HHS107 and triplets ranked 11, 12, 13th

As I mentioned, I just finished doing my sixty day weaning weights on all the lambs, and then performing the adjustment calculations. And not surprisingly, I was surprised by the results. 🙂

Sixty Day Adjusted Weights

I used a calculation method provided by the Katahdin breed registry, KHSI, for adjusting the sixty day weights into some thing that allows for fair comparison of the lambs. (Article here explaining the numbers, and Excel spreadsheet here that automates the math.) There are two levels of adjustments that need to be made to the weights to make them useful. The first is simple, and that is to normalize all of the weights to the sixty day mark. It’s inconvenient to weigh each lamb exactly on his sixtieth day “birthday,” so instead you weigh them all in one day. You subtract from that their birth weight, divide by the number of days old the lamb is on the weighing day, and get his average daily gain. Then you multiple that times sixty, and add the birth weight back in. So, now you have a decent comparison of what they all should weigh, or should have weighed, on their sixtieth day.

These Numbers Reflect Grass…

My raw sixty day weights are somewhat lackluster when compared to other Katahdin breeders around the country. At the KHSI sale last year, the sale catalog showed a lot of people’s lambs weighing a good ten or twenty pounds heavier at sixty days. And I think most people shoot for a pound a day of weight gain in those first sixty days.

But, I don’t feel too bad, because probably many, or most of those lambs had the benefit of creep feed to add to their growth. I do give my ewes dry COB late in pregnancy and tail it off in their first couple of weeks of nursing. But it’s gone before the lambs are eating much solid food at all. So, these lambs have gotten little benefit from grain, and I would expect them to show slower growth because of it. But it still gives me something to strive towards, breeding for sheep that can do almost as well on grass as other sheep do on grain.

Adjusted Again for Katahdin Growth Characteristics


HHS 116, small 2-year-old had twin ewelambs ranking 8th and 10th.

The second adjustment to make to the sixty day weights is the more important one. Because you see, it’s not fair to compare a single ram lamb born to a seven year old mother to a twin ewe born to a yearling, or a triplet wether born to a two year old. They are all getting a different amount and quality of milk from the varying level of maturity of their mothers, and how many siblings with which they’re competing. And they are different sexes, which we know grow at different rates. So, comparing the physical appearance of the lambs, or merely their raw sixty day adjusted weights, does not give an accurate picture of which lambs truly had the best growth characteristics, or presumably, genetics.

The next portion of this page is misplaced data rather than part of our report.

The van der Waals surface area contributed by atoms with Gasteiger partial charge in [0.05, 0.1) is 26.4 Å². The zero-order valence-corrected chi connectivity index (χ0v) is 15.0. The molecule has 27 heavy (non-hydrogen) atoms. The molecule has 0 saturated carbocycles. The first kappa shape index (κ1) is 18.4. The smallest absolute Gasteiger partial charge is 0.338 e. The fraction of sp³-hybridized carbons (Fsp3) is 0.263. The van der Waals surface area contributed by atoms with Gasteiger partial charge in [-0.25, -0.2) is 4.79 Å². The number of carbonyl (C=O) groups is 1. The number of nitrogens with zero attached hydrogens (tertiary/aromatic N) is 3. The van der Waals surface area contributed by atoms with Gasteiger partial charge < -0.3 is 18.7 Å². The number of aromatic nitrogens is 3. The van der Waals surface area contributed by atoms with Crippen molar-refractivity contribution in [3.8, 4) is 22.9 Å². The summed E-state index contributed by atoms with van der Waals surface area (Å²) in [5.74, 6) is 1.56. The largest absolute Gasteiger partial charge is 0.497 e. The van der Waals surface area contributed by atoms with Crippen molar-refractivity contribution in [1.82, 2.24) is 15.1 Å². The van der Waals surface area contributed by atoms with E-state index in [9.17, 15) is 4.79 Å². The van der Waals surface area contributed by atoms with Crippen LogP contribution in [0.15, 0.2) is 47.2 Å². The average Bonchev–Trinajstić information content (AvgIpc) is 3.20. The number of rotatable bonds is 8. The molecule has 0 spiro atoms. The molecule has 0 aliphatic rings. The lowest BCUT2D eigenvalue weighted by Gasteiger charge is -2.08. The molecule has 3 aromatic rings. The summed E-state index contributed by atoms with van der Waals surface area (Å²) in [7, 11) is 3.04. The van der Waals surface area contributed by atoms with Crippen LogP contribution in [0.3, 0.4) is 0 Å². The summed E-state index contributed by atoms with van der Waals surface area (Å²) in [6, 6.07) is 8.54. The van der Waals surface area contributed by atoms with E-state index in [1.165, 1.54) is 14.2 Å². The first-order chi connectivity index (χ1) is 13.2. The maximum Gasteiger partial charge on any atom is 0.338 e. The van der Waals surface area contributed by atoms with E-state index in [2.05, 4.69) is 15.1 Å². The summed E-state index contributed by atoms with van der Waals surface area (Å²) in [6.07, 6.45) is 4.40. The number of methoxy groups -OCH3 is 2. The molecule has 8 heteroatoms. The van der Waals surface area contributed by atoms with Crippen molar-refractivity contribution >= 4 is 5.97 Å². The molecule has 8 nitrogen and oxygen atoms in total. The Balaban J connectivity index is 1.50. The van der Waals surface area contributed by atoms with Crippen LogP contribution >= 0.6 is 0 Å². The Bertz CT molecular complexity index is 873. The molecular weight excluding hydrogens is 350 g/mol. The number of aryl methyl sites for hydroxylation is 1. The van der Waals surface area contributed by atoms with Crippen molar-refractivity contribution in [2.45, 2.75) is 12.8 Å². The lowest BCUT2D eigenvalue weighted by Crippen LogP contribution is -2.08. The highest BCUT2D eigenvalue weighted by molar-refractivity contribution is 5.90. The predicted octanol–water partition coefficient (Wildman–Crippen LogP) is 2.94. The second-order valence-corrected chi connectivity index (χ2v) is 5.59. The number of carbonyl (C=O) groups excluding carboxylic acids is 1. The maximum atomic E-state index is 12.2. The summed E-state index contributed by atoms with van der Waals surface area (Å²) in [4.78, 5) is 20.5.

Since KHSI has been working with the National Sheep Improvement Program (NSIP) for quite a few years, now there is enough data for our breed to account for these differences mathematically. In other words, after collecting thousands of sixty day lamb weights, productivity trends have emerged. For instance, the data tells us that a yearling ewe who gives birth to and raises a single ewe is 1.17 times more productive than a four year old ewe who raises the same thing to the same weight. So you give the lamb from the yearling ewe a better score  for growth genetics by multiplying her sixty day weight by 1.17 when you compare the two. Make sense?

You Won’t Get What You Expect

So as I said, not surprisingly, I was surprised by the results! Genetics and appearance can fool you! Breeders know better, but we do it anyway: we assume that if the parents have a trait, their offspring will get the trait. If I have a nice big ewe, her babies should be big too, right? Well, of course, not always! Just because she expressed the size trait doesn’t mean she’ll always, or even ever, pass it on! And this was definitely true for me this year.

My biggest ewe from Montana, the one with the curvy Marilyn Monroe rear end (ADS0038)? I’ll grant that she gave birth to triplets (one dead) in her first lambing as a two year old, so her genetic potential for litter size appears good. But her lambs showed pretty poor growth! Her ewe lamb ranked #17 out of 31 lambs (at 49.32 lbs), and her ram lamb was 30th (at 31.81 lbs)- barely beating the orphan-reared Kitchen Lamb (at 26.16 lbs). Ow! I went out and neutered that guy immediately.

On the contrary, one of my most petite ewes, HHS0116, whom I had considered selling last year, rendered two extremely growthy ewelambs, ranking 8th (at 53.30 lbs) and 10th  (at 52.70 lbs) of the group. Those ewelambs are already almost as tall as their mother.

I had a bit of serendipity too. I had chosen a ram lamb as a likely keeper, largely because he is the most unrelated to my set of ewes (out of JPS60224). But it turned out he ranked number one (at 66.39 lbs), so that was a lucky pick! His twin sister was in second place, at 64.87 lbs; so wow, that yearling ewe really shined this year! Those two lambs look nice, but about the same as several other lambs, so I wouldn’t have known just by looking at them what standouts they really are.